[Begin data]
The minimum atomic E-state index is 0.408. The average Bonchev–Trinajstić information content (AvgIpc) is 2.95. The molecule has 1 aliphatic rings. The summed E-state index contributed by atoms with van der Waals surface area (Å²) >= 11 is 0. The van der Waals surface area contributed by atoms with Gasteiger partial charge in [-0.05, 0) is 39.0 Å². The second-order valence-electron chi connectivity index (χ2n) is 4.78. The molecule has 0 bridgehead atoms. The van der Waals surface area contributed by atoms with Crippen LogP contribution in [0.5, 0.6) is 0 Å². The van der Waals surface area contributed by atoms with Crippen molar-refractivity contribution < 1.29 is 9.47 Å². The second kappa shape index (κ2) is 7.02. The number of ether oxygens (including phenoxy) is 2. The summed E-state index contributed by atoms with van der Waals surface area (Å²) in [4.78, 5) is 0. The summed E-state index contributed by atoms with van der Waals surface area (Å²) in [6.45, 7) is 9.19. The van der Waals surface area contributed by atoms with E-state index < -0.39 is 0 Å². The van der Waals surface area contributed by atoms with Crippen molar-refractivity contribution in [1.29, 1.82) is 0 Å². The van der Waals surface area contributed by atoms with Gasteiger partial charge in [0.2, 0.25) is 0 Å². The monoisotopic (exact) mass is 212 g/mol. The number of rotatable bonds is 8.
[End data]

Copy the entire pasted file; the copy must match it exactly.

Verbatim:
The minimum atomic E-state index is 0.408. The average Bonchev–Trinajstić information content (AvgIpc) is 2.95. The molecule has 1 aliphatic rings. The summed E-state index contributed by atoms with van der Waals surface area (Å²) >= 11 is 0. The van der Waals surface area contributed by atoms with Gasteiger partial charge in [-0.05, 0) is 39.0 Å². The second-order valence-electron chi connectivity index (χ2n) is 4.78. The molecule has 0 bridgehead atoms. The van der Waals surface area contributed by atoms with Crippen LogP contribution in [0.5, 0.6) is 0 Å². The van der Waals surface area contributed by atoms with Crippen molar-refractivity contribution < 1.29 is 9.47 Å². The second kappa shape index (κ2) is 7.02. The number of ether oxygens (including phenoxy) is 2. The summed E-state index contributed by atoms with van der Waals surface area (Å²) in [4.78, 5) is 0. The summed E-state index contributed by atoms with van der Waals surface area (Å²) in [6.45, 7) is 9.19. The van der Waals surface area contributed by atoms with E-state index < -0.39 is 0 Å². The van der Waals surface area contributed by atoms with Crippen molar-refractivity contribution in [1.29, 1.82) is 0 Å². The van der Waals surface area contributed by atoms with Gasteiger partial charge in [0.2, 0.25) is 0 Å². The monoisotopic (exact) mass is 212 g/mol. The number of rotatable bonds is 8.